Ponyboy matured in the course of the novel. In what way has he matured?

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appletrees eNotes educator| Certified Educator

Ponyboy is really the central character in this novel and intended to be the primary lens through which the reader "sees" the story. He matures on many levels during the course of the novel even though not much actual time passes. He is petulant and jealous that Cherry does not think of him romantically and is instead interested in Dally Winston. But eventually he understands that the two of them have things in common and can be friends to one another. Ponyboy also is able to understand that Johnny's death is a major event and epiphany in his own life. Even though Johnny commits murder in self-defense, he shows his courage and compassion in helping rescue the children from the burning school. His injuries cause his death and his dying words to Ponyboy, "Stay gold" show his depth of feeling and wisdom. Ponyboy takes this message to heart and decides to tell the story of his youth (ostensibly the conceit of the novel's setting).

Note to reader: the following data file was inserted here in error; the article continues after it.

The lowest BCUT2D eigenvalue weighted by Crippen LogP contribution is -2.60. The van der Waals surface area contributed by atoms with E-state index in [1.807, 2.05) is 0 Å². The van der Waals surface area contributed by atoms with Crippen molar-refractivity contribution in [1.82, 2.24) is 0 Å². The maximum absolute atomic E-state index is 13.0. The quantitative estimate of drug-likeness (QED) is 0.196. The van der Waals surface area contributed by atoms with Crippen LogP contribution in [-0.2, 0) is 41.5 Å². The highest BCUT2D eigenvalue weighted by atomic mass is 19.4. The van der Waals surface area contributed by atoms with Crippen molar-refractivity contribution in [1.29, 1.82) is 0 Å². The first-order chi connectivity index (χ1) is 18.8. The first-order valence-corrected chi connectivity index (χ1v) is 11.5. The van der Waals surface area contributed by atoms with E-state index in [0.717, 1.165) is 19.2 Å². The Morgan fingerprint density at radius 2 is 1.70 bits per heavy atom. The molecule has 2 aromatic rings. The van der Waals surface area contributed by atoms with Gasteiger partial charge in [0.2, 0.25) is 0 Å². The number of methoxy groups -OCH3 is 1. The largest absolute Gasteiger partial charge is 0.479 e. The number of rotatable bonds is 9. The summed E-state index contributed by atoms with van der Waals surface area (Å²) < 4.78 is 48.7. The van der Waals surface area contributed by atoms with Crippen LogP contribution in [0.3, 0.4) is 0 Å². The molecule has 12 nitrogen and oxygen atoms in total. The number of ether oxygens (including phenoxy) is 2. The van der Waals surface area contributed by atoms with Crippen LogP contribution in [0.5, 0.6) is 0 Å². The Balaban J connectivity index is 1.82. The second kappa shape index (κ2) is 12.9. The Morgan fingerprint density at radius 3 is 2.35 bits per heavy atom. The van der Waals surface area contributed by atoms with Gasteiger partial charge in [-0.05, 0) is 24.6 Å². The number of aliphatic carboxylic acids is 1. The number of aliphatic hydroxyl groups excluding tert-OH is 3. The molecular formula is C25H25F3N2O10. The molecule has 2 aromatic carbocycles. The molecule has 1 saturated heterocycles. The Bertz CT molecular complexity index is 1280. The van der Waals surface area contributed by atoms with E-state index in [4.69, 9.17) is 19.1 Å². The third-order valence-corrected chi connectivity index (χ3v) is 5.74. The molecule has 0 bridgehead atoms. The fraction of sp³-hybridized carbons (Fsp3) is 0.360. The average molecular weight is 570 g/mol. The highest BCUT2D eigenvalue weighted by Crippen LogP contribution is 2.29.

ik9744 | Student

He got tougher and is not afraid of hurting anyone anymore.

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The Outsiders

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